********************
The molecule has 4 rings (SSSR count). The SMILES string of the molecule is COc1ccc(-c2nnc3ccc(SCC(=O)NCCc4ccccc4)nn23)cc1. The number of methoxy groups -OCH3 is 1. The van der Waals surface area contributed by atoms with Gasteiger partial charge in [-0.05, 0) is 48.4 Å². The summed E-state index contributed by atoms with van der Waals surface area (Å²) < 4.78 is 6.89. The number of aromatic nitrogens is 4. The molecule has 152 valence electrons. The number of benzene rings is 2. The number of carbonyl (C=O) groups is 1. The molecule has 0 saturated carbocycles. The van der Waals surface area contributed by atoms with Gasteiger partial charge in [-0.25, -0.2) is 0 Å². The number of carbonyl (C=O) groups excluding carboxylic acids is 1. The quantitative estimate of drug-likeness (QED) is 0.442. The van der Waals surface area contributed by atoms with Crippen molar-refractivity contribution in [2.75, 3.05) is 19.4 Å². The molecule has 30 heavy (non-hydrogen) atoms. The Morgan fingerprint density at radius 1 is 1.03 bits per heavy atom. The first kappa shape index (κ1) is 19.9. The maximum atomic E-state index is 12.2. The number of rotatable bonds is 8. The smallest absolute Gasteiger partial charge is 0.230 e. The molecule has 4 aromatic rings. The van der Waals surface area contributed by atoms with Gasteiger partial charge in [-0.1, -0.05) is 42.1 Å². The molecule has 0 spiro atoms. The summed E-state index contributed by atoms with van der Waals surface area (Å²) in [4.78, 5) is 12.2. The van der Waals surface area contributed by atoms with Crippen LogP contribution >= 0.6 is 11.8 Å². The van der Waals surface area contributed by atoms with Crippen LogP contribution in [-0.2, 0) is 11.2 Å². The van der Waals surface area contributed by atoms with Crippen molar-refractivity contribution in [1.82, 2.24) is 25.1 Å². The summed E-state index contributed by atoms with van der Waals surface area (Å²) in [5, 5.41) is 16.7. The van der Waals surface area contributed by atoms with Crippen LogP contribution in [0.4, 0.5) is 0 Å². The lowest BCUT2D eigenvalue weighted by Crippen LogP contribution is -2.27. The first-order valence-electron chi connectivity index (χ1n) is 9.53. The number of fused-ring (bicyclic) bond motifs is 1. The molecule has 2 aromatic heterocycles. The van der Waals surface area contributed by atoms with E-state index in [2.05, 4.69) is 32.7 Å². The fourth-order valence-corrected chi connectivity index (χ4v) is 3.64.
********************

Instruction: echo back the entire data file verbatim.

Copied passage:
The molecule has 4 rings (SSSR count). The SMILES string of the molecule is COc1ccc(-c2nnc3ccc(SCC(=O)NCCc4ccccc4)nn23)cc1. The number of methoxy groups -OCH3 is 1. The van der Waals surface area contributed by atoms with Gasteiger partial charge in [-0.05, 0) is 48.4 Å². The summed E-state index contributed by atoms with van der Waals surface area (Å²) < 4.78 is 6.89. The number of aromatic nitrogens is 4. The molecule has 152 valence electrons. The number of benzene rings is 2. The number of carbonyl (C=O) groups is 1. The molecule has 0 saturated carbocycles. The van der Waals surface area contributed by atoms with Gasteiger partial charge in [-0.25, -0.2) is 0 Å². The number of carbonyl (C=O) groups excluding carboxylic acids is 1. The quantitative estimate of drug-likeness (QED) is 0.442. The van der Waals surface area contributed by atoms with Crippen molar-refractivity contribution in [2.75, 3.05) is 19.4 Å². The molecule has 30 heavy (non-hydrogen) atoms. The Morgan fingerprint density at radius 1 is 1.03 bits per heavy atom. The first kappa shape index (κ1) is 19.9. The maximum atomic E-state index is 12.2. The number of rotatable bonds is 8. The smallest absolute Gasteiger partial charge is 0.230 e. The molecule has 4 aromatic rings. The van der Waals surface area contributed by atoms with Gasteiger partial charge in [-0.1, -0.05) is 42.1 Å². The molecule has 0 spiro atoms. The summed E-state index contributed by atoms with van der Waals surface area (Å²) in [4.78, 5) is 12.2. The van der Waals surface area contributed by atoms with Crippen LogP contribution >= 0.6 is 11.8 Å². The van der Waals surface area contributed by atoms with Crippen LogP contribution in [-0.2, 0) is 11.2 Å². The van der Waals surface area contributed by atoms with Crippen molar-refractivity contribution in [1.82, 2.24) is 25.1 Å². The summed E-state index contributed by atoms with van der Waals surface area (Å²) in [5, 5.41) is 16.7. The van der Waals surface area contributed by atoms with Crippen LogP contribution in [0.4, 0.5) is 0 Å². The lowest BCUT2D eigenvalue weighted by Crippen LogP contribution is -2.27. The first-order valence-electron chi connectivity index (χ1n) is 9.53. The number of fused-ring (bicyclic) bond motifs is 1. The molecule has 2 aromatic heterocycles. The van der Waals surface area contributed by atoms with E-state index in [2.05, 4.69) is 32.7 Å². The fourth-order valence-corrected chi connectivity index (χ4v) is 3.64.